If that’s not possible—either because the security agent insists you keep your watch on (a very rare occurrence, but I’ve seen it happen) or you sent your bag through already—make sure you keep your watch as close to the centre of the metal detector by slightly crossing your arm across your body, where the magnetic field will generally be the weakest. This rule also applies when you’re placing the watch in the safe alongside that magnetic cover for your tablet; keep them as far apart as you can within the safe and you should minimise the risk of magnetisation.
For those who like to go swimming with your watches, do make sure that your watch’s water resistance is adapted to your activity level. The common ratings are based on water pressure, which is generally measured by depth. But bear in mind that this is a static pressure reading and if you’re active in the water, you can easily exceed that pressure just by jumping into a swimming pool. The rule of thumb is that you need a watch that’s rated to 100 metres, or 10 atmospheres (ATM), to safely go swimming. Lower ratings can only withstand the occasional splash or dip in shallow water, or a rainstorm. Also remember that any watch with a water resistance rating needs to be retested if the case is ever opened; watches with a high degree of water resistance will likely need new gaskets as well to ensure they prevent any liquid from entering.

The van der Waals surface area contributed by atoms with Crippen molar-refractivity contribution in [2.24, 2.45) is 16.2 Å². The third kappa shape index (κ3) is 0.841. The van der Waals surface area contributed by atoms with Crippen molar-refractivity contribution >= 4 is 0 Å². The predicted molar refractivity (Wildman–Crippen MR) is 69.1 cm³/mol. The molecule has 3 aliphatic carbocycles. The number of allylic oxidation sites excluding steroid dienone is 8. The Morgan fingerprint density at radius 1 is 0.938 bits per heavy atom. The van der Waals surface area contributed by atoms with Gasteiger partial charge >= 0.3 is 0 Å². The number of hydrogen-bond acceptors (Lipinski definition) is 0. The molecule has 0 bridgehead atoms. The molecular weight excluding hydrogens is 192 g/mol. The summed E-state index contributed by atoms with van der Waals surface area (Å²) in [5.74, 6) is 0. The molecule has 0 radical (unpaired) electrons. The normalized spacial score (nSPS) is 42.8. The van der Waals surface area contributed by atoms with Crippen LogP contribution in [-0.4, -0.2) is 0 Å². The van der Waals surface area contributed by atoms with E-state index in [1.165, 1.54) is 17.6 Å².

Lastly, for those with mechanical watches that have dates or calendar functions, be mindful when you make that time adjustment during your travels. These mechanisms are often very gradual—that is, the changing of the date, month or any related indication is seldom instantaneous, and the gears are engaged often hours before you actually see the change occur. It’s at this stage that you should be careful to not turn the hands on your watch backwards, for not all movements are able to reverse the process. Should you apply too much force, you could easily damage the small gears. Here, it’s generally after 10pm and 2am that the hands should not be reversed. If you’re unsure whether the time shown is 10am or 10pm, you can just move the hands forward a few hours as a safety precaution.
Perpetual calendars can be even more finicky, as most will not change all the indications at the same time since it would require a lot of energy from the movement. Instead, you might see the date indications change around midnight, while the moonphase will click forward a few hours later. Unfortunately, this is where you’ll need to peruse the owner’s manual; perpetual calendars that have these kinds of operational restrictions will state them very clearly.
All that remains is for me to wish you safe travels—and the enjoyment of your timepieces during your holidays.
TRAVELLING WITH YOUR WATCH (OR WATCHES) BRINGS IN ITSELF AN ADDITIONAL SET OF CHALLENGES AND POSSIBLE NEFARIOUS EXTERNAL INFLUENCES